(E) Superior frontal gyrus, (F) Superior parietal lobule, (G) Supramarginal gyrus, (H) Precunes, (I) Inferior frontal sulcus.
Cortical Signature of AD
Dickerson et al.
Braak et al. 1998), but longitudinal MRI data will be required for
Detection of cortical thinning in asymptomatic amyloid-
The development of technology to image fibrillar amyloid
deposits in living individuals (Klunk et al. 2004) has led to the
confirmation of findings from post-mortem studies (Tomlinson
et al. 1968; Price et al. 1991; Bennett et al. 2006) that amyloid
(Buckner et al. 2005; Mintun et al. 2006). The topographic
distribution of amyloid in the neocortex appears to overlap in
many respects that of atrophy in AD (Buckner et al. 2005).
We demonstrate here that subtle thinning is present in some
AD cortical signature ROIs in a group of asymptomatic OC in-
dividuals who are amyloid-positive (Fig. 6). An aggregate
measure of the thickness of the AD cortical signature regions
in these asymptomatic older individuals revealed subtle thin-
ning in comparison to the large group (N = 115) of OC
individuals from Sample no. 1 whose amyloid status is un-
known. The ability to detect thinning in these cortical regions
in asymptomatic amyloid-positive individuals suggests that the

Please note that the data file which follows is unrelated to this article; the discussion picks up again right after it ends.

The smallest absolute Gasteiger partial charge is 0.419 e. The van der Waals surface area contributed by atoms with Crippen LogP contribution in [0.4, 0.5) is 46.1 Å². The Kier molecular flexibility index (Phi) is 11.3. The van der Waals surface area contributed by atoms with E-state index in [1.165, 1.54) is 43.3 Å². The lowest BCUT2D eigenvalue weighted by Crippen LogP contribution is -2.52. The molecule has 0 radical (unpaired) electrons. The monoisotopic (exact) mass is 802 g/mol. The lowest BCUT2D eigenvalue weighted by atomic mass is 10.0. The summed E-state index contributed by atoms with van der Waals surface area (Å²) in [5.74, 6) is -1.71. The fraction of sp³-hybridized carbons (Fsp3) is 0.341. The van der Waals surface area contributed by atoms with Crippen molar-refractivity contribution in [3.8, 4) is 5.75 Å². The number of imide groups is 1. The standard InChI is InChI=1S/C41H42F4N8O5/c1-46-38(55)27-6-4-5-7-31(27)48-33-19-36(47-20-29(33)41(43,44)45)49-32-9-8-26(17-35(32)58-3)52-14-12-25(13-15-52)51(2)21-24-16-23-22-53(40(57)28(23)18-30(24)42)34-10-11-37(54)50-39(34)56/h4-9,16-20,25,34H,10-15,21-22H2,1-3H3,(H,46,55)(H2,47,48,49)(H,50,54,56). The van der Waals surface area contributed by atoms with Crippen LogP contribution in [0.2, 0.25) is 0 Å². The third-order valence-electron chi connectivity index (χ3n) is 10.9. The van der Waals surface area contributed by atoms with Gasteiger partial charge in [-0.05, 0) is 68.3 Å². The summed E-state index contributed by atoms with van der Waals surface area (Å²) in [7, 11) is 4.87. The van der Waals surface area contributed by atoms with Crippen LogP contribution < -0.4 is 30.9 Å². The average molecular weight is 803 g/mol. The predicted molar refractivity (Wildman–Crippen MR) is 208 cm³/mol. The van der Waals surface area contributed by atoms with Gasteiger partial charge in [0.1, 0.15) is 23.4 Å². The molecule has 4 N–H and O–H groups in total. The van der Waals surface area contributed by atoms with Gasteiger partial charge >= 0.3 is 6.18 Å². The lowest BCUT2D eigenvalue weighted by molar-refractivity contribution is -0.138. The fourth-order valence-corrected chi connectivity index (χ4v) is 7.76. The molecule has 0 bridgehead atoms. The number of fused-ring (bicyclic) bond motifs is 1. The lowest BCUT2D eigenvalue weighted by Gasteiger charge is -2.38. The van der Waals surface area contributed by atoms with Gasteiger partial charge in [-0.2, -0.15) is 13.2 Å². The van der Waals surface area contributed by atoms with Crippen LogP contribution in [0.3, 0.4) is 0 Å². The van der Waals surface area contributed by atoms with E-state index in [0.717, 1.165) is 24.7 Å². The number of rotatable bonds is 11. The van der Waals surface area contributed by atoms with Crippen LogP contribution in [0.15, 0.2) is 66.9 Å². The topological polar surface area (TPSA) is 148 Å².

approach to regional cortical thickness measurement outlined
here may be useful as a biomarker of early disease, and it will be
of great interest to follow such individuals longitudinally with
both imaging and clinical assessments. It will also be important
to demonstrate whether this putative imaging biomarker has
reasonable sensitivity and specificity at the individual subject
Regional Cortical Thinning in Mild AD is Consistent
across 4 Patient Samples
The consistency of regional cortical thinning across the 4
samples of mild AD patients is remarkable, despite a variety of
sample- and instrument-related factors that could have con-
tributed to variability. Sample-related factors that could in-
crease variability of cortical thinning in AD include severity of
clinical impairment, which in this study is relatively similar
across the samples based on CDR and mental status test scores
(yet these clinical measures themselves are associated with a
certain level of unreliability across sites). Because diagnoses
have been made clinically, the probable inclusion of some
individuals in each sample with other pathologies in addition to
(or instead of) AD could also increase variability of cortical
thickness measures. Moreover, variability in cortical thickness
across normal participants as well as AD patients can be
influenced by age and sex (Salat et al. 2004), which do differ in
these samples and although controlled for statistically may still
have exerted subtle influence. Finally, and potentially most
importantly, MRI instrument-related factors may contribute to
variability, including scanner model, head coil, pulse sequence,